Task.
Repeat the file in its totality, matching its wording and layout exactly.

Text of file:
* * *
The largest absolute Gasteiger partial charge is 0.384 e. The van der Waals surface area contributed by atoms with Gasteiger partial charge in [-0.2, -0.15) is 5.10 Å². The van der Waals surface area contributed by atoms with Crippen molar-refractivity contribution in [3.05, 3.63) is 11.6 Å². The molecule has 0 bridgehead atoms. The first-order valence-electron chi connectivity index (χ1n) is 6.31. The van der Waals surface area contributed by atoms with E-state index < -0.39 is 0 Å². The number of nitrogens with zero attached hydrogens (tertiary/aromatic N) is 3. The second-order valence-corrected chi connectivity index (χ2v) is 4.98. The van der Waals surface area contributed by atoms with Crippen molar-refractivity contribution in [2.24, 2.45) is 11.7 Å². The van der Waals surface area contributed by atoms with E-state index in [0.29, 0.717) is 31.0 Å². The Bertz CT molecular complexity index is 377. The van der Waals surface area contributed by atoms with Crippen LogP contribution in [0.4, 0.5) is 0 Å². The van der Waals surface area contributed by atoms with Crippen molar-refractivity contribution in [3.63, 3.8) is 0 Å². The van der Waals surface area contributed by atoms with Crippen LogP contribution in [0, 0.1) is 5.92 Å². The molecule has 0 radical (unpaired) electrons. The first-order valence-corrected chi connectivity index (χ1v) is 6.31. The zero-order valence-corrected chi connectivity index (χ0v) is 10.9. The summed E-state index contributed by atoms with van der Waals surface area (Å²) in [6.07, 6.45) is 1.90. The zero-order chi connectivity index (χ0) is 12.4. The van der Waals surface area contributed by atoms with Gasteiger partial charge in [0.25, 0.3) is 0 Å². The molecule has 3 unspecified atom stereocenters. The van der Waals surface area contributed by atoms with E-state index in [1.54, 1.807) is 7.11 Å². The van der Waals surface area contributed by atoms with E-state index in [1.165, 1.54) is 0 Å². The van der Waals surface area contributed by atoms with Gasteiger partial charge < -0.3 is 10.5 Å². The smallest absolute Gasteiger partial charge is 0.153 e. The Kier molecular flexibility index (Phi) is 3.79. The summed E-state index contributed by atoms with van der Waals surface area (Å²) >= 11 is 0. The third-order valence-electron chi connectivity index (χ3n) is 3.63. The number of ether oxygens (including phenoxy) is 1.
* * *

The largest absolute Gasteiger partial charge is 0.384 e. The van der Waals surface area contributed by atoms with Gasteiger partial charge in [-0.2, -0.15) is 5.10 Å². The van der Waals surface area contributed by atoms with Crippen molar-refractivity contribution in [3.05, 3.63) is 11.6 Å². The molecule has 0 bridgehead atoms. The first-order valence-electron chi connectivity index (χ1n) is 6.31. The van der Waals surface area contributed by atoms with E-state index < -0.39 is 0 Å². The number of nitrogens with zero attached hydrogens (tertiary/aromatic N) is 3. The second-order valence-corrected chi connectivity index (χ2v) is 4.98. The van der Waals surface area contributed by atoms with Crippen molar-refractivity contribution in [2.24, 2.45) is 11.7 Å². The van der Waals surface area contributed by atoms with E-state index in [0.29, 0.717) is 31.0 Å². The Bertz CT molecular complexity index is 377. The van der Waals surface area contributed by atoms with Crippen LogP contribution in [0.4, 0.5) is 0 Å². The van der Waals surface area contributed by atoms with Crippen molar-refractivity contribution in [3.63, 3.8) is 0 Å². The van der Waals surface area contributed by atoms with Crippen LogP contribution in [0, 0.1) is 5.92 Å². The molecule has 0 radical (unpaired) electrons. The first-order valence-corrected chi connectivity index (χ1v) is 6.31. The zero-order valence-corrected chi connectivity index (χ0v) is 10.9. The summed E-state index contributed by atoms with van der Waals surface area (Å²) in [6.07, 6.45) is 1.90. The zero-order chi connectivity index (χ0) is 12.4. The van der Waals surface area contributed by atoms with Gasteiger partial charge in [0.25, 0.3) is 0 Å². The molecule has 3 unspecified atom stereocenters. The van der Waals surface area contributed by atoms with E-state index in [1.54, 1.807) is 7.11 Å². The van der Waals surface area contributed by atoms with E-state index in [1.165, 1.54) is 0 Å². The van der Waals surface area contributed by atoms with Gasteiger partial charge < -0.3 is 10.5 Å². The smallest absolute Gasteiger partial charge is 0.153 e. The Kier molecular flexibility index (Phi) is 3.79. The summed E-state index contributed by atoms with van der Waals surface area (Å²) >= 11 is 0. The third-order valence-electron chi connectivity index (χ3n) is 3.63. The number of ether oxygens (including phenoxy) is 1.